Greece is the word! Global equity markets were volatile over the month mainly due to tensions created by the potential Greek exit from the Eurozone as the 30th June 2015 repayment deadline to the International Monetary Fund (IMF) loomed. Intense negotiations between Greece and its European counterparts were brought to a standstill in late June as the Greek PM Alexis Tsipras maneuvered to offer the Greek people a referendum vote on the austerity measures being imposed on Greece.
European markets sold off considerably in June, with the MSCI All Countries Europe Index (Unhedged in AUD) falling by 3.4%. US markets were also impacted by the global volatility and the S&P500 ended the month 2.1% lower despite the sustained recovery in the US local economy with a series of positive economic results.
Japanese equities were similarly impacted by the events in Europe with the Nikkei 225 losing 1.6% over the month. The Bank of Japan also announced that it would engage in further and more extended easing, which briefly pushed Japanese equities into positive territory before global events outweighed the gains.
China’s equity markets deteriorated dramatically over the month despite government intervention to buoy the tumbling markets. The Hang Seng declined 4.3% and the Shanghai-Shenzen Composite dropped 7.5%.
The investment returns of the major markets for one month, one quarter, and financial year (one year) to 30 June 2015 are summarised below.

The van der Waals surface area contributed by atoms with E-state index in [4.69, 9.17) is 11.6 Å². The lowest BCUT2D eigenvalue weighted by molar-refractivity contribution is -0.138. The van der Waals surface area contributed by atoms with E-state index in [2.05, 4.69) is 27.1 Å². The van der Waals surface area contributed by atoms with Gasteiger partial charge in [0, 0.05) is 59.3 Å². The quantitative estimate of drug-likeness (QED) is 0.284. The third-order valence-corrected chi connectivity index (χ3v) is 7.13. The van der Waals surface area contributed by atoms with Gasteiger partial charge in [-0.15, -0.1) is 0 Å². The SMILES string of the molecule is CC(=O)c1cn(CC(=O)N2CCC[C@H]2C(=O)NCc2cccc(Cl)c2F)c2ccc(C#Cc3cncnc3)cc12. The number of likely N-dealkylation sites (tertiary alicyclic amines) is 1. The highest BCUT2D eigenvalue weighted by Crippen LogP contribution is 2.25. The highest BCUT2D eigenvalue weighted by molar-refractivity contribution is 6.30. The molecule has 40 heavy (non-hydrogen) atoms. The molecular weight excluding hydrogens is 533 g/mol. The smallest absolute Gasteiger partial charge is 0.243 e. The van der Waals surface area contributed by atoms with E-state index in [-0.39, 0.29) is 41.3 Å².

Source – JANA, FactSet, S&P, MSCI, Mercer, UBS, Barclays
*Estimate at 6/7/2015
The MSCI World ex-Australia Index (hedged into AUD) retracted by 2.7% over the month. The Australian Dollar marginally appreciated against a basket of developed currencies over June, which resulted in a return of -2.6% (in AUD) on an unhedged basis. Across developed markets, the only market in positive territory (in local currency terms) was Ireland (0.1%), while Switzerland (-6.5%) and the UK ( 6.4%) were the weakest performing countries. Emerging markets unhedged in AUD returned -2.9%, with poor returns driven primarily by Asian and South American markets.
The Australian share market as measured by the S&P/ASX300 Index fell 5.3% over the month. Small Caps stocks retracted by 7.8% and significantly underperformed Large Caps stocks (-4.7%). Telecom stocks (-1.3%) fell the least, while Consumer Discretionary (-10.9%) and Materials (-8.3%) were the worst performing sectors. Australian listed property suffered a negative 4% return for the month.
Australian and global bonds also posted negative returns over the month and quarter. Unlisted Property and Cash were the only major sectors that contributed positively to investment returns over the month.